The benign-sounding term “settler” or “settlement” is used so often in the news without reference to Jewish colonization of Palestine that the world often loses sight of the immoral nature of the Zionist project in Palestine. The term is used to describe Jews moving illegally to the West Bank, and commandeering land that belongs to Palestinians. Waves of Jews moving to Israel are no longer called colonists or even settlers in the news media, but rather immigrants.
Palestine is the only and last active act of settler colonialism. Since the creation of the UN, “more than 80 former colonies [including several in the Arab world] comprising some 750 million people have gained independence since the creation of the United Nations.”
Why the exception in the case of Palestine? Because the ideological driving force behind the process, Zionism, is the most virulently and insidiously powerful force on the planet. Over the course of the past one hundred years — i.e., since the Balfour Declaration, Zionism has successfully manipulated imperial powers, first Britain and now the United States, and also instrumentalized Christianity, as well as Judiasm, to serve its political purpose.
As John Berger put it:
“Certain voices across the world are raised in protest [against the Jewish state]. But the governments of the rich, with their world media and their proud possession of nuclear weapons, reassure Israel that a blind eye will be cast on what its soldiers are perpetrating.”
Colonialism justifiably has a bad name. When Third World Quarterly published an article titled “The Case for Colonialism”, voices rose sharply demanding “retraction, to fire the journal editors, even to fire author and to revoke his PhD.” In that piece, Bruce Gilley argues controversially that Western colonialism was, “as a general rule, both objectively beneficial and subjectively legitimate in most of the places where it was found.”
Because of the moral questions raised by Western colonialism, the truth about the colonial nature of the Zionist project in Palestine has long been suppressed — consider, for example, the repulsion generated when a course was proposed at UC Berkeley titled “Palestine: A Settler Colonial Analysis”.
But despite the strong veil of Zionist hasbara that shielded the moral degeneracy of Zionism from view, the paradigm of Israel as a settler-colonial project did gain traction. When that happened, the attitude among pro-Israel and Zionist voices took on the same point of view as that expressed in the Third World Quarterly article.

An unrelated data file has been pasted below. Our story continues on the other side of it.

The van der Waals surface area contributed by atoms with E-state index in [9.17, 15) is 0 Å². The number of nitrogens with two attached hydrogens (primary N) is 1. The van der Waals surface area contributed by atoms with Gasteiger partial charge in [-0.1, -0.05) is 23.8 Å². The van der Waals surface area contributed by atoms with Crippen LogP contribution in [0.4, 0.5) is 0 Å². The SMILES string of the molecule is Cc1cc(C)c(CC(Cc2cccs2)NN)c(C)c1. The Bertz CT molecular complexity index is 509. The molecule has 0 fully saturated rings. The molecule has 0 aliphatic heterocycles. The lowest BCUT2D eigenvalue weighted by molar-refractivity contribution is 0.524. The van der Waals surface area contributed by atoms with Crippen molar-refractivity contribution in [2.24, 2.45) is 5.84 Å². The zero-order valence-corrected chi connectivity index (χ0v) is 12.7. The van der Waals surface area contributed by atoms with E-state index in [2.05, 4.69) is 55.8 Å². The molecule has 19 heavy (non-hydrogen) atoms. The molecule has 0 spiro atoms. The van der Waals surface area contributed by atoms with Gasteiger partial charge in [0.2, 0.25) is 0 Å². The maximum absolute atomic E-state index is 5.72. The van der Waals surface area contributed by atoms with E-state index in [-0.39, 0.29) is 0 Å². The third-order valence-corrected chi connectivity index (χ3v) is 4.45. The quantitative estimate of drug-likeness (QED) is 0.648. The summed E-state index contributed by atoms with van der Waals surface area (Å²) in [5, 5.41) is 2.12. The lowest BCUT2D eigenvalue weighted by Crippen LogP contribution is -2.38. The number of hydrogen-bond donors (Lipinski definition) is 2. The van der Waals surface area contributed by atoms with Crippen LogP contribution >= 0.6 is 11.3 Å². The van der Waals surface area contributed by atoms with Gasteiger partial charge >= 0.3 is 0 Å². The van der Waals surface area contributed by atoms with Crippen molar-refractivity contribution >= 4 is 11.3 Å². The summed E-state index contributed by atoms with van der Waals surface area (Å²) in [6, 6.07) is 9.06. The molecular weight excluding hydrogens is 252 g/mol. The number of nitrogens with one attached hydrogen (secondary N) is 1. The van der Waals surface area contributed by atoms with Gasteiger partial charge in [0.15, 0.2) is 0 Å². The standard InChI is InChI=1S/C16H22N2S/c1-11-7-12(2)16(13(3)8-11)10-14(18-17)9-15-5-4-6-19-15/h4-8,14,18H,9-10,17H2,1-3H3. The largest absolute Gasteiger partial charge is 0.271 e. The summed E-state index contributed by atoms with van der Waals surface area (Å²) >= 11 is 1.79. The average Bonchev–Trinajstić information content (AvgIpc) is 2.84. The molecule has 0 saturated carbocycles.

“Settler colonialism conveys an unarguable sense of delegitimization, racial exclusion and financial exploitation”, wrote Arnon Degani in a Sep 2016 Haaretz opinion piece, titled: “Israel Is a Settler Colonial State — and That’s OK.”
…arguing for the comparability of Israeli history to that of the U.S., Canada, Australia, and New Zealand, pulls the rug from under the agenda of singling out Zionism and its deeds as particularly evil… Israel, though, is probably heading more towards an arrangement similar to that of South African settler colonialism: a consolidation into a democratic republic in which the Whites are recognized as sons of the land and yet still enjoy many of the privileges they accumulated during Apartheid. In Israel, from the left (Haaretz’s own Gideon Levy and Rogel Alpher) and right (President Reuven Rubi Rivilin, MK Yehuda Glick), there is growing sentiment in favor of pursuing this particular one state settler colonial road.
The case being made here by Degani and his ilk is that Israeli Jews will still come out on top if Israel pursues the “one state settler colonial road”. They will be recognized as “sons of the land”, just as white settlers are in the U.S. or Canada, etc. have been, and “yet still enjoy many of the privileges they accumulated during Apartheid.” Clearly, this is a contention filtered through a Jewish supremacist ideology that is dismissive of the human rights of non-Jews.
BDS, on the other hand, is aimed at ending the three-tiered regime of injustice that has ruined Palestinian society since the creation of the state of Israel in 1948: 1) the military occupation and colonization of the Palestinian — and other Arab — territory occupied by Israel in 1967; 2) the system of institutionalized and legalized racism within Israel against non-Jews, and 3) the persistent denial of the internationally-sanctioned rights of the Palestine refugees, especially their right to return to their homes of origin and to reparations.
As Omar Barghouti observes,
“Moral reconciliation between conflicting communities is impossible if the essence of the oppressive relationship between them is sustained.”
And, in the case of Palestine, not even recognized.
And as long as the fundamental racism and moral blindness of Zionism continues to be obscured – as in negative references to “right-wing Zionism” rather than to plain Zionism or Jewish supremacy – the monumental ideological cover-up to Israel’s crimes against Palestinians will endure.
Rima Najjar is a Palestinian whose father’s side of the family comes from the forcibly depopulated village of Lifta on the western outskirts of Jerusalem. She is an activist, researcher and retired professor of English literature, Al-Quds University, occupied West Bank.